Meadville Tribune

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April 23, 2012

April fools region with late-month snow

MEADVILLE — It’s time to put away the lawnmower and barbecue grill for the next 24 hours or so and grab the snow shovel and ice scraper once again.

Northwestern Pennsylvania, northeastern Ohio and southwestern New York are under a winter storm warning for today and most of Tuesday with up to about 15 inches of snow possible on the ground in parts of Crawford County by Tuesday night, according to the National Weather Service Office in Cleveland.

A late winter storm was forecast to develop over the region overnight Sunday and continue to affect the area today and Tuesday.

The culprit is a strong low-pressure system moving slowly north across central Pennsylvania and western New York. Exact snow amounts will depend upon the precise track of the low, but total accumulations in Meadville are expected between 9 and 15 inches.

About an inch of snow was expected in Meadville overnight Sunday, but the snow cranks up today and tonight as the low-pressure system moves north.

About 4 to 8 inches of snow may fall today with snow heavy at times. Another 4 to 6 inches of snow may fall tonight, too.

Winds will be out of the north from 20 to 25 miles per hour today, gusting up to 45 mph before swinging to the northwest tonight in the 15 to 25 mph range with gusts up to 40 mph. The winds won’t die down until late Tuesday afternoon, according to the National Weather Service.

The snow that falls will be heavy, wet and driven by the strong winds. It may have a significant impact on trees and other vegetation as well as potentially affecting power lines, according to the National Weather Service.

With the threat of downed power lines, the Pennsylvania Public Utility Commission is offering the following tips for residents during a power outage:

When the lights go out

-Call your utility.

-Check on elderly neighbors and those with special needs who might need additional assistance.

-Use a phone that does not require electricity to work. A cellular phone or corded phone will work. A cordless phone won’t work without electricity.

-Turn off lights and electrical appliances except for the refrigerator and freezer. When power comes back on, it may come back with momentary surges or spikes that can damage equipment. After you turn the lights off, turn one lamp on to know when power is restored. Wait at least 15 minutes after power is restored before turning on other appliances.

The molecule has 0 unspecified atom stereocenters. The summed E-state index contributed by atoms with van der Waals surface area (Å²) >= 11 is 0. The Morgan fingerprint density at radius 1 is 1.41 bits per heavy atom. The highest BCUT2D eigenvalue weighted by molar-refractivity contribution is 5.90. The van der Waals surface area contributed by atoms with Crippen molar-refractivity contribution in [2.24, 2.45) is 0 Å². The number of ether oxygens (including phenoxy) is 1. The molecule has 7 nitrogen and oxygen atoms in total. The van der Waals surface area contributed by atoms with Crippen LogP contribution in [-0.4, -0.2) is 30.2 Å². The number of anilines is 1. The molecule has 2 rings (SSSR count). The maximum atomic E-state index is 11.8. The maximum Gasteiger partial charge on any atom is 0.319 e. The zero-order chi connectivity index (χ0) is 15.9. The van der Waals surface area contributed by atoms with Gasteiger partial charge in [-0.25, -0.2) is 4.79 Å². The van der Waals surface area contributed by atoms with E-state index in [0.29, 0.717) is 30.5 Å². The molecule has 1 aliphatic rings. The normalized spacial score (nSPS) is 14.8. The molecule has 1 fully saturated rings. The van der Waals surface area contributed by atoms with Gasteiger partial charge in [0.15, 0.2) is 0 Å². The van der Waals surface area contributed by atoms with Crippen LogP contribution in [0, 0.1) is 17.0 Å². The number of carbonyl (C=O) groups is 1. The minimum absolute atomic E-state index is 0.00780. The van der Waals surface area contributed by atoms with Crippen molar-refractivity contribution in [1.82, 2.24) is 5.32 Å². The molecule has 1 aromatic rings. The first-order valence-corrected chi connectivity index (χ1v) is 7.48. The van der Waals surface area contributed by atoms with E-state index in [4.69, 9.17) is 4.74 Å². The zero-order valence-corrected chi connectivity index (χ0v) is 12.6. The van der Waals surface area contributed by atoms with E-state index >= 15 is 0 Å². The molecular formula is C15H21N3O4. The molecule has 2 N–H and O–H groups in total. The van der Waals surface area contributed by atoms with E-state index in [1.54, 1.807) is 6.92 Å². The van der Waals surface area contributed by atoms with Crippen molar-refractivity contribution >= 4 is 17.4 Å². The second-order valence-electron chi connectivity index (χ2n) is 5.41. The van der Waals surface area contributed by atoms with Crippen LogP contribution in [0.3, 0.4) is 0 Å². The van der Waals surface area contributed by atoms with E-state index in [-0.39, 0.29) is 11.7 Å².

-Only use a flashlight or battery-operated lanterns for emergency lighting. Don’t use candles.

-Avoid opening the refrigerator and freezer. Food can stay cold for a couple of hours if the doors remain closed. For longer outages, plan to place refrigerator and freezer items in coolers with ice. If in doubt, throw it out.

-If you are going to use a generator, don’t run it inside a home or garage. When using a generator, connect the equipment directly to the outlets on the generator. Generators also shouldn’t run near any open windows or other areas where carbon monoxide may travel into the home such as a air vents.

Driving during a power outage

-Eliminate unnecessary travel, especially by car. Traffic signals will stop working during an outage, creating traffic congestion. If traffic lights are out, treat all intersections as four-way stops. It’s required by law for safety.

-Stay away from downed power lines and sagging trees with broken limbs and don’t touch or get near any fallen lines.

-Stay away from objects or puddles in contact with downed power lines.

-Notify the utility company.

Keith Gushard can be reached at 724-6370 or by email at

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